Hawaii H.O.M.E. Project is a John A. Burns School of Medicine (JABSOM) student-run free clinic staffed by volunteers to improve quality and access to health care for Hawaii’s homeless, while increasing student and physician awareness and understanding of the homeless and their healthcare needs. 
Click on this image below to view a video by Dr. James Ham. 
Dr. Ham was named one of 6 worldwide People of Action: Champions of Health and this video was played at the 2021 Virtual RI Convention. 
RI President Shekhar Mehta Message: become more involved in service projects,  caring for and serving other is the best way to live because it changes not only other people’s lives, but also our own.
Rotary Days of Service:  Challenge each club in Rotary for the 2021-2022 Year.  Goal to create inclusive service events and activities that bring in those outside of Rotary and creates partnerships in the community. 
Within D5000, our vision is have a structure for  Rotary Days of Service aligning with RI themes and focus areas. Creating a framework for optimal impact and visibility. Serve with aloha to change lives. 
  1. Club Project 1: August/September: Basic Education and Literacy theme “Rotary Aloha for Keiki” project revitalizing a local school, school supply drive, backpack stuffing with food and school supplies, community library, or… Clubs to conduct own project, it can be an existing annual project.
  2. Area Project 2: November 27, 2021: Community Economic Development theme.  "Rotary Gives Thanks and Aloha Day" project partnerships with other organizations, job fair, support farm to table programs, vocational training, or… Multiple clubs to partner and make larger impact with coordinated project.
  3. Club Project 3: February, 2022: Maternal & Child Health theme.  "Rotary Heart and Aloha for Service” project, survivors of domestic violence/trafficking/shelters, RI Girls Empowerment Initiative, health fair, diaper drive, or… Clubs to conduct their own project anytime during the month.
  4.  Area Project 4: April 23, 2022:  - The Environment theme. "Rotary Aloha 'Āina” project, fishpond restoration, tree planting, beach clean-up, plant giveaway, or… Coordinated project with multiple clubs. Rotarians will gather at Waikalua Loko fishpond in the afternoon for a luau and celebration.
The D5000 Days of Service and Leadership team are asking Club Presidents or Service chairs to please complete within 24 hours after your service project some basic data that will allow us to share the amazing impact of Rotary in our communities!  Use this QR code for the form.
Rotary always benefits two people.  The child who is sick, who is hungry, who is thirsty, who has no clothes.  No shelter, no education, no future, no hope…that child is beneficiary of Rotary’s outreach.  That child is Rotary’s business.  But another benefit comes to the Rotarian-the one actually performing the service.  That person grows and fulfills the real reason for his or her existence, which is to serve others.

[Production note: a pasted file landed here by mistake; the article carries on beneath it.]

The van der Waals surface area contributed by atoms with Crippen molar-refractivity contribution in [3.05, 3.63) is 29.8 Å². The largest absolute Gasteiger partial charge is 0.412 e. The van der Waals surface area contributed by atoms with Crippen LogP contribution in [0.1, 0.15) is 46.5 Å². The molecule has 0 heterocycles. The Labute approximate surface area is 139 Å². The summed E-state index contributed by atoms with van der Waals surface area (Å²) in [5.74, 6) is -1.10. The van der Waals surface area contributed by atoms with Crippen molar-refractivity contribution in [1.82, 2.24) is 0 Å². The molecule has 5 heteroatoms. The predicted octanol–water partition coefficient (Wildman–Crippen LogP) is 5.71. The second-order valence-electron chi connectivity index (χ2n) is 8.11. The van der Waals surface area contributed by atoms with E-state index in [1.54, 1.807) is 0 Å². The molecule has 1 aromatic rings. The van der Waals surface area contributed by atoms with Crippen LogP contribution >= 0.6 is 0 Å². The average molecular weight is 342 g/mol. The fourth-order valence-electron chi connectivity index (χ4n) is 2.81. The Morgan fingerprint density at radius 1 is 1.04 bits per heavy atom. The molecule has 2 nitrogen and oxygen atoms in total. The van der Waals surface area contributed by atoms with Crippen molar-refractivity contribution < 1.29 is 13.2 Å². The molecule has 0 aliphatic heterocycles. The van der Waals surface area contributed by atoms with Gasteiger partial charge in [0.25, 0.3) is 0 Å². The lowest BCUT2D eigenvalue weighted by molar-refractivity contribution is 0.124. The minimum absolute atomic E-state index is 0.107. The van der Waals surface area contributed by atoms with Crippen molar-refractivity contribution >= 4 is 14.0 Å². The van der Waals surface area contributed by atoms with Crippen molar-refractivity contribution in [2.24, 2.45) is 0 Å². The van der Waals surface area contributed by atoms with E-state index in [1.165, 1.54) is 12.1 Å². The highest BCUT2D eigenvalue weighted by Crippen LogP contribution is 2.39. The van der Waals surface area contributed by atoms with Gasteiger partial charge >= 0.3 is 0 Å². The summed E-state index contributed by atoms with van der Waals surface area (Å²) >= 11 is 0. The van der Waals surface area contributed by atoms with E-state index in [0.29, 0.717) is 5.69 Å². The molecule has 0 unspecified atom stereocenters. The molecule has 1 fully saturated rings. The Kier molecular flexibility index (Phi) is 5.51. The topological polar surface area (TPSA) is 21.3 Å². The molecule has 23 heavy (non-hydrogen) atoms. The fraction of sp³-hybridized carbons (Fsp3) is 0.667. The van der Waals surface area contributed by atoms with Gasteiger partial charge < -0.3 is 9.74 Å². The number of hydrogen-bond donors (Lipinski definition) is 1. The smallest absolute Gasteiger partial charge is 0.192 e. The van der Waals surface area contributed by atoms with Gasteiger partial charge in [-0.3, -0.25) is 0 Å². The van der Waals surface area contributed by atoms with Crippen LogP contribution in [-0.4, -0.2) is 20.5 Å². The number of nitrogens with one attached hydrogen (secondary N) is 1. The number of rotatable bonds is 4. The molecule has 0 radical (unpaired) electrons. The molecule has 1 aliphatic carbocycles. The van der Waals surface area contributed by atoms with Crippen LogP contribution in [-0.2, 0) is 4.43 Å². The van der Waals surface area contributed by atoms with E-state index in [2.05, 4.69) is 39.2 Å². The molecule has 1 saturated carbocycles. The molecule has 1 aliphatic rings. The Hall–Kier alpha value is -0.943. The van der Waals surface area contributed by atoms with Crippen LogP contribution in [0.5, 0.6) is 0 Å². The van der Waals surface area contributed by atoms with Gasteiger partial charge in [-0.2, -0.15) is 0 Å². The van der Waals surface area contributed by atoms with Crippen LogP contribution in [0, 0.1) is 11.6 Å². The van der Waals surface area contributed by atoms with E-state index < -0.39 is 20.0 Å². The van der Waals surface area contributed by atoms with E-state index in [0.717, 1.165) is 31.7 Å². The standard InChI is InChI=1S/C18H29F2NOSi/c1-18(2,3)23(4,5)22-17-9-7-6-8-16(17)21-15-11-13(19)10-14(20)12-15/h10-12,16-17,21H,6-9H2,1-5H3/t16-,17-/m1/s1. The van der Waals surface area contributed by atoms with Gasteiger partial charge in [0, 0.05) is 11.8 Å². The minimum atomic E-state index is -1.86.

Past RI President Richard King

Time - Treasure - Talent

  Community Service, along with Youth Service, is probably what most Rotarians have in mind when they join Rotary to be of service.  Members, willing to donate there time, treasure and talents, are doing it for a reason.  There must be a personal benefit else it would not be worth doing.  Therefore it is important that we are selective in the projects that clubs undertake and make them meaningful, not only for the community served, but also for those that are serving, eg the Rotarian.   Here are some keys to creating successful projects:
1)  Find a need...then ask yourself
  • Is this worthy of the commitment of time, treasure and talent (more complex projects may equate to greater value)?
  • Does this meet the expectations of my fellow Rotarians?
  • Does this build my team?
  • Perhaps the best way to select a project is to engage club members in discussion...
2)  Project Planning
  • Identify resources; human, physical and financial
  • Human resources may include club members, district members, those being served and Rotary Community Corps
  • Click the link to see a Rotary International Webinar on project planning...  https://vimeo.com/79806396
3)  Quality vs quantity...remember you will be known by the work you do.
4)  Document, document, document.
  • Many projects can be replicated, documentation will help others be successful
  • Lessons learned are easier to identify when documented
  • Publicity is easier when the project has been documented (Who, what, when, where and how much)
  • A picture says a thousand words and video tells the tale....
5)  Share the victory
  • All too often we do a project and then neglect or underplay the significance of the work done.  After completing a project make it a club program.  Share the results, the challenges and the lessons learned.  By doing this we have the opportunity to be inclusive with members that, for whatever reason, were not a part of the project (next time around they will want to be there).